The idea of a limit is key to understanding the fundamental concepts of calculus. There is a precise definition that formalizes this idea, and that is also sometimes useful (although the idea is more important).

What does it mean to increase without bound?

Here are two functions: Do they increase forever, or eventually reach a maximum? In fact, the red curve is $y = \log x \n,$ which increases forever, while the purple curve is $y = 3 \arctan 0.2x \n,$ which has a maximum of $y = 1.5\pi \approx 4.7 \n.$ There is really no way to know just from the graph, as both curves look very similar! So if you want to determine when a function has a maximum value, you have to look at the actual definition of the function. But how can you convince someone that a function increases forever, if you can’t just point to the graph and claim it’s obvious?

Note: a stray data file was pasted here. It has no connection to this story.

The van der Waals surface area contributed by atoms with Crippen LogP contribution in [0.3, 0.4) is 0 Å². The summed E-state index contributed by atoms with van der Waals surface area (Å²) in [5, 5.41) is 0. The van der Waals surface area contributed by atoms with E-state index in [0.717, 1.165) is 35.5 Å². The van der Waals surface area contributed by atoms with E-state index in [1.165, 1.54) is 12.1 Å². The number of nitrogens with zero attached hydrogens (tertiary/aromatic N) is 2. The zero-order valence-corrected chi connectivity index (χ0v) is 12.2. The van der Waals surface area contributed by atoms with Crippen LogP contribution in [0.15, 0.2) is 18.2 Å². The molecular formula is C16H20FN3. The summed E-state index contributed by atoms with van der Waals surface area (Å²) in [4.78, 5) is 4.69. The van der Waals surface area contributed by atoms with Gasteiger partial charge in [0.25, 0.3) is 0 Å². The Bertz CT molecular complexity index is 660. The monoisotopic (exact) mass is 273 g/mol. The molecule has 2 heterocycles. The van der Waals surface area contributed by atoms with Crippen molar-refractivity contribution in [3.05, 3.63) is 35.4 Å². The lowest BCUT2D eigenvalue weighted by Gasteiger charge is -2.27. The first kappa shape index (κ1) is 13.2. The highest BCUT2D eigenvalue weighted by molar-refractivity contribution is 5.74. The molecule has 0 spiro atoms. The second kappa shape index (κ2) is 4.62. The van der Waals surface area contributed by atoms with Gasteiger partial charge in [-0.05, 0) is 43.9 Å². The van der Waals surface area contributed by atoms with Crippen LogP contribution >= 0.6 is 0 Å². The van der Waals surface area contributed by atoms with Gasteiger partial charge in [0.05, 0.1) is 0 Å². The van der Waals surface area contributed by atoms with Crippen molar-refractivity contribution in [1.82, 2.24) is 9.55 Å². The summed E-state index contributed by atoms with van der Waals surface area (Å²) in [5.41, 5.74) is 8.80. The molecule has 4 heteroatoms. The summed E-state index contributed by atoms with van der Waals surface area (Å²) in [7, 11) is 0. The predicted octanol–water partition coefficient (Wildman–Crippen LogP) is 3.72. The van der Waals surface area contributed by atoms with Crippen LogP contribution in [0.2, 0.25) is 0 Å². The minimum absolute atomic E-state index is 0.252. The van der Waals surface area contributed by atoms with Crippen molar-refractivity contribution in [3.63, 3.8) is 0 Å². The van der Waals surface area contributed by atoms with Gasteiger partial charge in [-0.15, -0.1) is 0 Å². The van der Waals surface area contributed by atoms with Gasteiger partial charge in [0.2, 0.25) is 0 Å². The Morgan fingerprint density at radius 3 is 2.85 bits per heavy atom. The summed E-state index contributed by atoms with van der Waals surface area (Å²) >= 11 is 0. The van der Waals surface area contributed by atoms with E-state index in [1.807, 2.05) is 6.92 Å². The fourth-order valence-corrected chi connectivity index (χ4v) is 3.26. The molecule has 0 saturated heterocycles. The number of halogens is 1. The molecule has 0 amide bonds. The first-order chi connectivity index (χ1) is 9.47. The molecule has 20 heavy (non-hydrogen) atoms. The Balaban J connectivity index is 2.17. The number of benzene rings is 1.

Let’s examine the idea of has no maximum. That means that, given some supposed maximum, the function exceeds that value at some point. So we might say

The function $f$ increases forever if for every number $M \n,$ there is some value $x$ such that $f(x) > M \n.$

Consider the function $f(x) = x + 2 \sin x \n,$ whose graph is shown below: That would satisfy our definition, since the graph will eventually rise high enough to cross any given horizontal line. But it wouldn’t be quite right to say it increases forever, since it also decreases sometimes. Perhaps a better term would be becomes arbitrarily large. The reason we use the word arbitrary is that someone can pick any value they would like, completely arbitrarily, and that number will not be a maximum for the function, no matter how large it was.